In the context of this barrier the key question is “do we have the most efficient processes to ensure that effective products benefits the patients?” In spite of the large amounts of resources going into global health R&D, the number of new drugs in the pipeline is actually decreasing as exemplified by the lower number of new antibiotics coming on the market. Clinical trials, the cornerstone of getting drugs and other interventions to patients, are facing major problems with regards to high costs, difficulties in recruitment of trial participants, more regulations and concerns about transparency and accountability. These concerns include unethical behavior on the part of pharmaceutical companies, publication bias, and the non-reporting of adverse events or negative results. Importantly, the developing countries will be affected as it has been estimated that nearly 20% of clinical trials globally now take place in the developing world, up from in 9% in 2003 (Normile 2008). Most of the increases are occurring in Russia, India, China and Brazil. The main reasons for increasing interest in conducting trials in the developing world relate to lower costs, accelerated recruitment and perceived ease of overcoming ethical and regulatory barriers. There is also some concern about the over-regulation of clinical trials, specifically the requirements to adhere to the ICH-GCP guidelines which places too much emphasis on the process rather than on the benefits to the patients (White 2006; Farrar 2007). These bureaucratic requirements also place clinical trials beyond the reach of most developing country investigators and disempowers them from truly participating in the research and sharing in the benefits.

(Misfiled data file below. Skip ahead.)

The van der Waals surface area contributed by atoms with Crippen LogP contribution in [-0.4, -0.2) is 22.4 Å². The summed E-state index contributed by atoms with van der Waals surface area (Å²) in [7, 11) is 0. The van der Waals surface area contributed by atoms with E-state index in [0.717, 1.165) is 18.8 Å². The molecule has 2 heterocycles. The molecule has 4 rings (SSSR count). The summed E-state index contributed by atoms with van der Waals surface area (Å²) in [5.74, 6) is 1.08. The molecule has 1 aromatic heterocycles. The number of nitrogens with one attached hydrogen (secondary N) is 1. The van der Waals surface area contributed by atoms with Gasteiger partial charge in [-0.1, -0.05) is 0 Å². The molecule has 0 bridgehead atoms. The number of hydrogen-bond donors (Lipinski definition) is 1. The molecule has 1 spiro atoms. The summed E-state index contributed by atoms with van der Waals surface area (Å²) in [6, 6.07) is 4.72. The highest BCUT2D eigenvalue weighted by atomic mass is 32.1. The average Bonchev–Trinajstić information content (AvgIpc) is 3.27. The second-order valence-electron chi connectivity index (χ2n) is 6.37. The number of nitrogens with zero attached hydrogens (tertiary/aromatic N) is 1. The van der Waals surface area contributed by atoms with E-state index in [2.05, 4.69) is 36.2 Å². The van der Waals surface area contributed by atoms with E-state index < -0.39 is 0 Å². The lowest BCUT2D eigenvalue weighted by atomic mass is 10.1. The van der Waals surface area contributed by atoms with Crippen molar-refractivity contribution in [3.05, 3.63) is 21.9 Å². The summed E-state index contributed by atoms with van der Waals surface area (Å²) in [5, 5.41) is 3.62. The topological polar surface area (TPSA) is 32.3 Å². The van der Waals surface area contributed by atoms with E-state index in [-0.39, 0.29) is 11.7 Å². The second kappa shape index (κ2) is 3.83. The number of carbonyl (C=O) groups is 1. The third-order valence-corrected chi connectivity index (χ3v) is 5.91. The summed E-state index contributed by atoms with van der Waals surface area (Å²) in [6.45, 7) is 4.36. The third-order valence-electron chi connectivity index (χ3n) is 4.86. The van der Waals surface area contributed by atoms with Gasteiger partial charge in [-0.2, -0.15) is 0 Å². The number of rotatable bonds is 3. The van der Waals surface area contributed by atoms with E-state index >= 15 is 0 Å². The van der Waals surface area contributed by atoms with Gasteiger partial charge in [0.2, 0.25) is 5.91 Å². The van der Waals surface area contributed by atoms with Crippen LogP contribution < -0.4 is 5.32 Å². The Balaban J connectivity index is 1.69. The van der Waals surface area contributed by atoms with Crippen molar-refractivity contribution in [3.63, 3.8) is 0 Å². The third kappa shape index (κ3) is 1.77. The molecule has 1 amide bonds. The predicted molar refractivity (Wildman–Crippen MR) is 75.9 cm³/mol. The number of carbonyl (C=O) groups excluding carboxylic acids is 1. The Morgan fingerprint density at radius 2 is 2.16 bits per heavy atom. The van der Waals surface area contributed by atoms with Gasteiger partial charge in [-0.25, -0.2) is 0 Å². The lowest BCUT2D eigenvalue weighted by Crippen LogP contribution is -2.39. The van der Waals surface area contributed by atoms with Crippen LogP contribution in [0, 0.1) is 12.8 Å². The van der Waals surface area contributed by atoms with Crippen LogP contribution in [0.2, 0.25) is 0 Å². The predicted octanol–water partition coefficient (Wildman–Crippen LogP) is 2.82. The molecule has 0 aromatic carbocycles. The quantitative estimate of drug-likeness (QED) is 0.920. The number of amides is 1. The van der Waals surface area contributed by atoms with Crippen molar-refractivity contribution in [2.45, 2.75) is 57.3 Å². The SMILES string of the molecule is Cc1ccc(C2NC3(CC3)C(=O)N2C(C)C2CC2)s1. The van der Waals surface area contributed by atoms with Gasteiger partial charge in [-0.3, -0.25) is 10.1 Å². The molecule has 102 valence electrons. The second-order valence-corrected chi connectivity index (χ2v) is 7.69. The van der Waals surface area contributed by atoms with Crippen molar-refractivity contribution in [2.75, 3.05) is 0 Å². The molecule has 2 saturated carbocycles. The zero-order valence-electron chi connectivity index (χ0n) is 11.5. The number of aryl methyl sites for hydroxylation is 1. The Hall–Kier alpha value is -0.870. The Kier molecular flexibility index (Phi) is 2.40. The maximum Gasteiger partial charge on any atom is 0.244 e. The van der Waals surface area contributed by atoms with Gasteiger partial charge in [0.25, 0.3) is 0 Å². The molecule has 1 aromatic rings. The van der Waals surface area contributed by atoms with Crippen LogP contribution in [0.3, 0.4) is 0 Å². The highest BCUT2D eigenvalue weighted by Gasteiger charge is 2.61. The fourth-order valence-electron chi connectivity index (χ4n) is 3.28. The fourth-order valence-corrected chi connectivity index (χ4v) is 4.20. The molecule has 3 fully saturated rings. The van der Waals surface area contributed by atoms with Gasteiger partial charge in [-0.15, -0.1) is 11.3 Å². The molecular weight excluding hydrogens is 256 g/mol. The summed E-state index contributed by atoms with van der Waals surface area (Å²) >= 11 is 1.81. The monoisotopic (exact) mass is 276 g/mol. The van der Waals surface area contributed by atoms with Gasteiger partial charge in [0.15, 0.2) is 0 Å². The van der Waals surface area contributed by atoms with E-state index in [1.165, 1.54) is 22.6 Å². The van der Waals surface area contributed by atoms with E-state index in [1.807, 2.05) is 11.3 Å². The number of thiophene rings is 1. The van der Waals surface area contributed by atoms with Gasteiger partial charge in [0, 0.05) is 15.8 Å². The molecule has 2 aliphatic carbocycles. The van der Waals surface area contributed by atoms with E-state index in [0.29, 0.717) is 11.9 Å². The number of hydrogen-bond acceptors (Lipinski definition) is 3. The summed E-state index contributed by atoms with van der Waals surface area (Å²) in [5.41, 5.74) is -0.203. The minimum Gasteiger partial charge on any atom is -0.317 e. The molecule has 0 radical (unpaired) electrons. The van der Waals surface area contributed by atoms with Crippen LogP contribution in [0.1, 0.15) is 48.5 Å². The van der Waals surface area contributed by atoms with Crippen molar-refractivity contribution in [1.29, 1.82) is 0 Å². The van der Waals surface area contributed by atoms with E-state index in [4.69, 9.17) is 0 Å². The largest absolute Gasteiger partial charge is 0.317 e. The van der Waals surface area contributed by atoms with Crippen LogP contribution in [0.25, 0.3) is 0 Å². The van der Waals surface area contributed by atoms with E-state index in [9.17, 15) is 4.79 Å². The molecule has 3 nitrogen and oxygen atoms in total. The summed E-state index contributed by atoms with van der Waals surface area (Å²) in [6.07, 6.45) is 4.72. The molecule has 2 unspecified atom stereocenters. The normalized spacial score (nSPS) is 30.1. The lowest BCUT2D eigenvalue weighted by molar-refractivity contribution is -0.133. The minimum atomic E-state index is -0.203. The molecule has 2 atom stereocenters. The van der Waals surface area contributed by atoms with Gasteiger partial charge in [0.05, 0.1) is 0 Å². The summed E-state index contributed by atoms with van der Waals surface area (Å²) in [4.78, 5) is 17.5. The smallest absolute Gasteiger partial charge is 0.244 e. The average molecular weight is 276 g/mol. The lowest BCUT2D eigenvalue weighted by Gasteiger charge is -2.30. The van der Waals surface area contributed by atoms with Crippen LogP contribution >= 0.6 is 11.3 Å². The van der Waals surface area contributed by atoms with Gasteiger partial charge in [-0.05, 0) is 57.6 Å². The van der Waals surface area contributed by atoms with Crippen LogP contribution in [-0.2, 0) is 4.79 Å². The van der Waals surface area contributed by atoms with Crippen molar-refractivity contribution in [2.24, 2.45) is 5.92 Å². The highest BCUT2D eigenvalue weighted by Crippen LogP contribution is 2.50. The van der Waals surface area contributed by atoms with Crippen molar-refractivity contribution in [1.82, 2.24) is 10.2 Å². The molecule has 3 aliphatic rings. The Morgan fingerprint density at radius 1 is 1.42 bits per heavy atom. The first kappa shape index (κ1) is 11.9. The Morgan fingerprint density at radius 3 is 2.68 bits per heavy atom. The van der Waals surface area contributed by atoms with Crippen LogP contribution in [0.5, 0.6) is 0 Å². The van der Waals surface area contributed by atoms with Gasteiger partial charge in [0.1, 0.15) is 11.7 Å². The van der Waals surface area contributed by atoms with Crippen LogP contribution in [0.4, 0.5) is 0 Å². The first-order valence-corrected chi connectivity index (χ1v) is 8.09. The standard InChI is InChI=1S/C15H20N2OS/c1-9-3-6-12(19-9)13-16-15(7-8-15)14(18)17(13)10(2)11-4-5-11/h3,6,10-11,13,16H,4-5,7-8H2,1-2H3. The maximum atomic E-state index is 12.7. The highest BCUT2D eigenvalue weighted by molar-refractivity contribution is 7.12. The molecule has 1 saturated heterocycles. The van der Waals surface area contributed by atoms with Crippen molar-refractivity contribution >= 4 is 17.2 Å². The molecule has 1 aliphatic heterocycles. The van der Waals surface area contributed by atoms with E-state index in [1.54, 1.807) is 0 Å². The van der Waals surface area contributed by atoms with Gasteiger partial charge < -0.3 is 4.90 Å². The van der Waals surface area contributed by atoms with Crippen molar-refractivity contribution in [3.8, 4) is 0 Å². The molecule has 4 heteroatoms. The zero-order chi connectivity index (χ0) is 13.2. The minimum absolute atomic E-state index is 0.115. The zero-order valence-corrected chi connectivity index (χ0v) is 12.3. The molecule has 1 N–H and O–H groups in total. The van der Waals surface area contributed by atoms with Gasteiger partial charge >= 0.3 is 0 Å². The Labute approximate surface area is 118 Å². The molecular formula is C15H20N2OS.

Inefficiencies have also been noted in the diagnostics field and an important question in this regard is “what is the human and economic costs of bad diagnostics?” Many developing countries lack stringent evaluation of diagnostic tests and, in the case of dengue diagnostics, for example, the claims of manufacturers were found to be well short of acceptable standards (Blacksell et al. 2006). In a more comprehensive analysis of diagnostic evaluations reported in journals from 1978–1993, it was found that less than half of the studies fulfilled more than three of the seven methodological standards for diagnostics (Peeling et al. 2006).
Barrier 3—the implementation barrier: from patients to people